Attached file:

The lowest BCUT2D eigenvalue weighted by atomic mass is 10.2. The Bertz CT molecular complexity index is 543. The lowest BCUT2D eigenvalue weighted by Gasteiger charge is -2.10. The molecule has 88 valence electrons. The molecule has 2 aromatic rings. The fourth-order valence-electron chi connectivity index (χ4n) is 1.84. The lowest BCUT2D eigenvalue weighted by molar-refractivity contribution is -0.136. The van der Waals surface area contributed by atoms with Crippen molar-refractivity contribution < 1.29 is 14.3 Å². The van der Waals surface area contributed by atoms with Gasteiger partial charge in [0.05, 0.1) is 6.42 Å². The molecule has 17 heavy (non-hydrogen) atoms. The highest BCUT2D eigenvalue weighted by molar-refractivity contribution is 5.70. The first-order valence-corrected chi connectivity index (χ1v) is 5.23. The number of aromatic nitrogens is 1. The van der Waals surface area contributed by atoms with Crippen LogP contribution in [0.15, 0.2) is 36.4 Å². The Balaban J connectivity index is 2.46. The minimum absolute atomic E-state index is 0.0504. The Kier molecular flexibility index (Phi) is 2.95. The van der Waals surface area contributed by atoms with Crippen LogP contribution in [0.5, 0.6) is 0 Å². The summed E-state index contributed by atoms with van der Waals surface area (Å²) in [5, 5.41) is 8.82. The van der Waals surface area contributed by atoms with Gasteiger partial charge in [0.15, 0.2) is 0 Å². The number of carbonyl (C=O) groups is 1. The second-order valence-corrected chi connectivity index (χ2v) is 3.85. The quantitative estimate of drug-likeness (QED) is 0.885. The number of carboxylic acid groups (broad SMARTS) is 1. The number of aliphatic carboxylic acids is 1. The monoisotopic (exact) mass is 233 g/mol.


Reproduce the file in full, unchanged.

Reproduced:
The lowest BCUT2D eigenvalue weighted by atomic mass is 10.2. The Bertz CT molecular complexity index is 543. The lowest BCUT2D eigenvalue weighted by Gasteiger charge is -2.10. The molecule has 88 valence electrons. The molecule has 2 aromatic rings. The fourth-order valence-electron chi connectivity index (χ4n) is 1.84. The lowest BCUT2D eigenvalue weighted by molar-refractivity contribution is -0.136. The van der Waals surface area contributed by atoms with Crippen molar-refractivity contribution < 1.29 is 14.3 Å². The van der Waals surface area contributed by atoms with Gasteiger partial charge in [0.05, 0.1) is 6.42 Å². The molecule has 17 heavy (non-hydrogen) atoms. The highest BCUT2D eigenvalue weighted by molar-refractivity contribution is 5.70. The first-order valence-corrected chi connectivity index (χ1v) is 5.23. The number of aromatic nitrogens is 1. The van der Waals surface area contributed by atoms with Crippen LogP contribution in [0.15, 0.2) is 36.4 Å². The Balaban J connectivity index is 2.46. The minimum absolute atomic E-state index is 0.0504. The Kier molecular flexibility index (Phi) is 2.95. The van der Waals surface area contributed by atoms with Crippen LogP contribution in [0.5, 0.6) is 0 Å². The summed E-state index contributed by atoms with van der Waals surface area (Å²) in [5, 5.41) is 8.82. The van der Waals surface area contributed by atoms with Gasteiger partial charge in [0.15, 0.2) is 0 Å². The number of carbonyl (C=O) groups is 1. The second-order valence-corrected chi connectivity index (χ2v) is 3.85. The quantitative estimate of drug-likeness (QED) is 0.885. The number of carboxylic acid groups (broad SMARTS) is 1. The number of aliphatic carboxylic acids is 1. The monoisotopic (exact) mass is 233 g/mol.